Thoughts and feelings about the world…

I’ve noticed that in young-adult romance novels—either in a book with a romantic sub-plot or a romantic plot—the girl always asks why her boyfriend likes her; she wonders why he’s not with somebody more “worthy.”  This blog post was partially inspired by Saving Zoë by Alyson Noël, a book I’ve just begun to read. The main character, a girl named Echo, wonders why her crush, a boy named Parker, would like someone like her. And I started to realise that her not feeling “worthy” of his attention was very familiar. This has been too many times before. Need proof? After thinking about it some more, I went through my books and looked at every romance book I have. Below is a list of books where the protagonist—a teenage girl—questions why her boyfriend likes her:

  • The Alice Series, by Phyllis Reynolds Naylor
  • Evermore, by Alyson Noël
  • Faking Nineteen, by Alyson Noël
  • House Of Night, by P.C. and Kristin Cast
  • Kiss & Blog, by Alyson Noël
  • Saving Zoë, by Alyson Noël
  • Twilight, by Stephenie Meyer

This is annoying, and it makes me angry that the authors portray their characters to have such a low self-esteem. Why can’t it just be like, “Okay, he likes me. Whatever.”? Why does there have to be a reason? Why can’t it just be what it is? I wish writers knew how tiresome reading the “What does he like about me? Why does he like me?” thing is.

The books are good, just not the chapters where the narrator goes on and on, wondering why her boyfriend likes her. And when the character questions why he likes her, she’s really insulting herself.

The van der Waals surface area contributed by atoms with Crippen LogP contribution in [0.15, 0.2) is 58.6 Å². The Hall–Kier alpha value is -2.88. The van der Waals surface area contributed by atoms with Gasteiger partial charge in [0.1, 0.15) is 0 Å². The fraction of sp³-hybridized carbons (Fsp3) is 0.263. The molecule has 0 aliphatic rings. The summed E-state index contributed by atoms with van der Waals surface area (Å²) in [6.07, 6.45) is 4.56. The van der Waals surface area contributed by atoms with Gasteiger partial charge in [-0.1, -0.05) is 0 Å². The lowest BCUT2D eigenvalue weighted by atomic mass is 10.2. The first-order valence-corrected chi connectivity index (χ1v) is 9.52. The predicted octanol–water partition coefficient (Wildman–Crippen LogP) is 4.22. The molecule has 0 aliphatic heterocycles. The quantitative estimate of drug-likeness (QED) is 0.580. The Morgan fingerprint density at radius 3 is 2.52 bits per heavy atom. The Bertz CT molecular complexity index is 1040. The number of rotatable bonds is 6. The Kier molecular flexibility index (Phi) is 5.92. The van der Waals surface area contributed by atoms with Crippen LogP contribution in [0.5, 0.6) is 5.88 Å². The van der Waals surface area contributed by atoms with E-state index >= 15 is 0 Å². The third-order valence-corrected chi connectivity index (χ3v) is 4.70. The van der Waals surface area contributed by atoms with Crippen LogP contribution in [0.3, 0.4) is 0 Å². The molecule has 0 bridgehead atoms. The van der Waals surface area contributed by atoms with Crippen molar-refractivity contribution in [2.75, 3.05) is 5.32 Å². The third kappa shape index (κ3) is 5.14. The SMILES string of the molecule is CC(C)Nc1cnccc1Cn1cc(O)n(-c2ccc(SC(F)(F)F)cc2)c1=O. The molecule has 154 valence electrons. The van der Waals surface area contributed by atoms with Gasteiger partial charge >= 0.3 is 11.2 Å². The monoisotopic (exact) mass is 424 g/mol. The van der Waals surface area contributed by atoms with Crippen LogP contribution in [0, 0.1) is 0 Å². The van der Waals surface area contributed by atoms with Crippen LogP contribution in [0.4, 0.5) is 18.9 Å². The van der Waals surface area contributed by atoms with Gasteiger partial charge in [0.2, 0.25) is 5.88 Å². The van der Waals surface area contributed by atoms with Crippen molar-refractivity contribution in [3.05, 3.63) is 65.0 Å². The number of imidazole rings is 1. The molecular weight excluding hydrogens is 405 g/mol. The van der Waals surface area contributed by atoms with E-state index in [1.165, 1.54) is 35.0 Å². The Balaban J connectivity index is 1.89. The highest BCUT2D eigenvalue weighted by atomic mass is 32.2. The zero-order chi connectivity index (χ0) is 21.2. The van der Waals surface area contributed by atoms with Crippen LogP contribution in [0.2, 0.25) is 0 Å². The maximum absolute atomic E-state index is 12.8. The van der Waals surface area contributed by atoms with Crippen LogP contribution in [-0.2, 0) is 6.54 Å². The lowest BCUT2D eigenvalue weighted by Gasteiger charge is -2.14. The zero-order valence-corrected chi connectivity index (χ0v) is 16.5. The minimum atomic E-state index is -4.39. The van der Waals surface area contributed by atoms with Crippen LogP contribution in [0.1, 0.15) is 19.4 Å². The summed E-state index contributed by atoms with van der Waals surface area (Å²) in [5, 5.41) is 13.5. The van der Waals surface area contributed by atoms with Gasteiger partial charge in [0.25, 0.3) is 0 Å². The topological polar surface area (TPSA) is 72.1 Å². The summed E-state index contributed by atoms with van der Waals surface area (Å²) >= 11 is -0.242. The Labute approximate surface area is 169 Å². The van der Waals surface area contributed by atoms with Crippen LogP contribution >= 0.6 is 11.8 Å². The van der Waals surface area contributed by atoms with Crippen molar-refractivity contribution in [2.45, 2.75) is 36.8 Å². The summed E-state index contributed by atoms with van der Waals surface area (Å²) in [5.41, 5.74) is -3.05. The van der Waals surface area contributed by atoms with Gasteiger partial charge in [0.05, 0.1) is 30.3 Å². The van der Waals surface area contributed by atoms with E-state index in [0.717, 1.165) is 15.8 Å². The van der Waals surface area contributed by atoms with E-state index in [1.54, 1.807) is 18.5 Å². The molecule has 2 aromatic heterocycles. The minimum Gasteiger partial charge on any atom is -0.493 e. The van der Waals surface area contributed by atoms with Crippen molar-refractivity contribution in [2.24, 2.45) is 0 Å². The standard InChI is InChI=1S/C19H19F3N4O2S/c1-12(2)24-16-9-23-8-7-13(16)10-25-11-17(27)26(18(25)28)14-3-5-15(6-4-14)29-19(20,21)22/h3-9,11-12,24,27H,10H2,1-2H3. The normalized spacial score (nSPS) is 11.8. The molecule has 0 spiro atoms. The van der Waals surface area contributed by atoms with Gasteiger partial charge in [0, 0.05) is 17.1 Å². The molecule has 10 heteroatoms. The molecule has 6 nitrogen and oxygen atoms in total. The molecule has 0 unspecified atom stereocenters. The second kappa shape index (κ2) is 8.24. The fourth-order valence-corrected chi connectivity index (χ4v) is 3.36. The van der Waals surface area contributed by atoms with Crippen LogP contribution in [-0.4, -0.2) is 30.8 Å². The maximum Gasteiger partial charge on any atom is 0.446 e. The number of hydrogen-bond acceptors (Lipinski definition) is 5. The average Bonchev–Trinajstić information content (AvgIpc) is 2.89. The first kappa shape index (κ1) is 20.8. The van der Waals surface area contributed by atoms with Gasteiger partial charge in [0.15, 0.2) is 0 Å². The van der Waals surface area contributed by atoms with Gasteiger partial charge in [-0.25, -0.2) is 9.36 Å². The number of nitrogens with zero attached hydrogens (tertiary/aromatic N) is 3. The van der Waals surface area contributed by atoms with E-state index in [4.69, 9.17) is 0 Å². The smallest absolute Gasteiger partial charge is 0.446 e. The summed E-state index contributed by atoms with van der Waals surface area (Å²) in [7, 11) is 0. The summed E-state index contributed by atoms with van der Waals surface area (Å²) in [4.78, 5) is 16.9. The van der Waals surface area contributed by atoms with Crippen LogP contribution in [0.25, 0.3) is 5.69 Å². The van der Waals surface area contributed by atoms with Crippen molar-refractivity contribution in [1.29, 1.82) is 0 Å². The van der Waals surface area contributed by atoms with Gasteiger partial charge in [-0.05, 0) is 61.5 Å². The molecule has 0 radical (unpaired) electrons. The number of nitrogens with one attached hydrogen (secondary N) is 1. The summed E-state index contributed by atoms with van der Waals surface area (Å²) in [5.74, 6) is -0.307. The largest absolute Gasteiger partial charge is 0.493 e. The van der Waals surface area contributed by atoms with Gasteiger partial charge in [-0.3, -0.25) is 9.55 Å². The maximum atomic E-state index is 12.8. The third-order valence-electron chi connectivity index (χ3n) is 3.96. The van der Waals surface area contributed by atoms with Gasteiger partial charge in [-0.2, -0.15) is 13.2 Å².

All the books I mentioned above have a teenage girl protagonist, and a woman wrote the book. I just wish that female writers would make stronger, non-whiny female characters.


Comments on: "Why Does He Like Me?" (3)

  1. I can see what you mean, and how it would be annoying to read that over and over. But my guess would be because that’s what we’re like. I don’t have low self-esteem, but I would still wonder why a guy showed interest in me. It can be overdone, but to have such a good opinion of yourself that if a guy likes you, you think “Of course he should.” or “This is normal.” wouldn’t be natural for most girls I know.

    I think, for most of us, it isn’t normal to have guys showing interest ALL the time, so we wonder what they see. But then again, I’ve heard that they wonder what we see in them, too. Perhaps the authors don’t need to harp on it so much, but I think they’re trying to be realistic, and what is more realistic than to wonder why a guy we think is fabulous would fall for us, when we think we’re ordinary.

    Sorry, longish answer. But what could be more lovely than to think yourself to be ordinary, and have a guy tell you in WORDS why he thinks that you’re beyond special? : )

  2. I can’t stand to read books with female characters like that. Women are stronger then those type authors seem to realise. Give me a self-confident, kiss my butt kind of female character any day!

  3. Sorry it took so long to read this but worth the wait! Interesting post and very well written. Makes me wonder if the authors think this is a common feeling amongst female teens and are simply trying to make their characters likeable and believable….

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